SASKATOON (CP) - An unlikely hero gave Canada a spark Wednesday night in the junior hockey Super Series with Russia.
Fourth-line grinder Dana Tyrell scored his first point of the series, a goal that propelled the Canadians past Russia 4-1 and pushed the team's record to a perfect six wins and no losses in the eight-game set.
Canada failed to execute Wednesday the way they had the first five games of the series. While they outshot the Russians 42-17, they struggled to put the puck in the net, and let several 5-on-3 power-play opportunities slip through their fingers.
Tied at one heading into the third, Tyrell said he felt an obligation to provide a spark after the coaches pep talked the team during the second intermission.
"The coaches knew that we had to step up, we weren't playing the kind of game we normally played," said the Tampa Bay draft pick who plays for the Prince George Cougars in the Western Hockey League.
"Everybody has got a role on the team and I think that is my role - to provide energy and be the hardest working player on the ice. That's one of my goals ... and that's what I did."
Linemate Zach Hamill jumped on a dump-in midway through the third period and fed a streaking Tyrell, who managed to shovel it through Russian goalie Semen Varlamov's legs.
"I banged and crashed and I just banged in a goal," Tyrell recalled. "It was the game-winning goal so it feels really good."
The Canadians were clearly energized by the turn of events.
Brandon Sutter added an insurance marker soon after and Zach Boychuk scored with two minutes left to seal the deal.
Still, the slow first two periods were not lost on the Canadian players.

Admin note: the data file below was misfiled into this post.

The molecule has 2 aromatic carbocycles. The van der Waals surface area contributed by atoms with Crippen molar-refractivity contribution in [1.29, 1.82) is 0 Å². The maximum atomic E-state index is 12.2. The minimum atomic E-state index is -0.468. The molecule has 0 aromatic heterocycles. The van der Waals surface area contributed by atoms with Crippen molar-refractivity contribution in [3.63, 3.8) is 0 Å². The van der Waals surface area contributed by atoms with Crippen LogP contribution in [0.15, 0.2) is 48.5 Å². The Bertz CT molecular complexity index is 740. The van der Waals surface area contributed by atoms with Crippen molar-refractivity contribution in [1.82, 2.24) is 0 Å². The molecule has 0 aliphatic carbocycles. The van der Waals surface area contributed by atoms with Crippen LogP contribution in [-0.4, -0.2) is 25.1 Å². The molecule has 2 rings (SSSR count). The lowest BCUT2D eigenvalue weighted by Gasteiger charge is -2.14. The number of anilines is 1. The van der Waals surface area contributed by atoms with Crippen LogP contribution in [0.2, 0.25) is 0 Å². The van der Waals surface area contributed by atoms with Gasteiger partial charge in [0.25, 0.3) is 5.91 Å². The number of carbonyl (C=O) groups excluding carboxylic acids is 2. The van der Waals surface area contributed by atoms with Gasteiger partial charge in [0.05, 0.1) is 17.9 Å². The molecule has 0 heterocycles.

"We didn't play the way we can play," said Karl Alzner, who assisted on Canada's final two goals. "We really got to focus on not just being satisfied with the win, but being satisfied with the way we got that win.
"And tonight I am sure a few guys would say that they didn't stick to the system as much as they like to."
Canada outshot the Russians 13-2 in the first period but Varlamov - a Washington Capitals 2006 draft pick - stood tall as Canada constantly crashed the net looking for rebounds.
Canada's first goal came in the final minute of the first period, with Russian defenceman Kirill Tulupov off serving a bench minor for too many men on the ice, and Canada on a 4-on-3 power play. Defenceman Drew Doughty, who plays with Guelph in the Ontario Hockey League, leaned into a slap shot from the high slot.
Varlamov made the first save but the puck dribbled behind him and Sam Gagner banged it home.
The Russians bounced back in the second period and drew even at 4:17. With Canadian defenceman Keaton Ellerby off for holding, Russian defenceman and Dallas draft pick Ivan Vishnevsky fired a point shot home that looked like it was tipped in front of Canadian goaltender Leland Irving.
It was also Vishnevsky's first point of the tournament.
Shortly after the equalizer, the Russians took four penalties in just over two minutes, but Canada failed to capitalize on its opportunities, including a four-minute 5-on-3 advantage.
The Canadians weren't without their chances on the elongated power play. Varlamov made a dazzling cross crease glove save on Gagner and it looked like David Perron had scored from the side of the net but Varlamov managed to keep the puck from cross the line with his glove.
The shots were 26-13 in Canada's favour after the second period.
When Canada failed to capitalize on another 5-on-3 in the third period, the near capacity crowd of about 10,800 became restless.
But they wouldn't have to wait long for Tyrell to come through.
The Super Series commemorates the 35th anniversary of the 1972 Summit Series between victorious Canada and the Soviet Union.
While the 1972 series was a competitive affair that made Canadians realize the strength of the Russian hockey program, this junior version has been much more one-sided.
The remaining two games are Friday in Red Deer, Alta., and Sunday in Vancouver.
The win keeps Canada's hopes alive for a sweep.
"That's what we came here for," said defenceman Luke Schenn, who is from Saskatoon and played in front of 75 of his family and friends.
"We didn't know what to expect coming in, but now that we've got six we don't want to let down at all."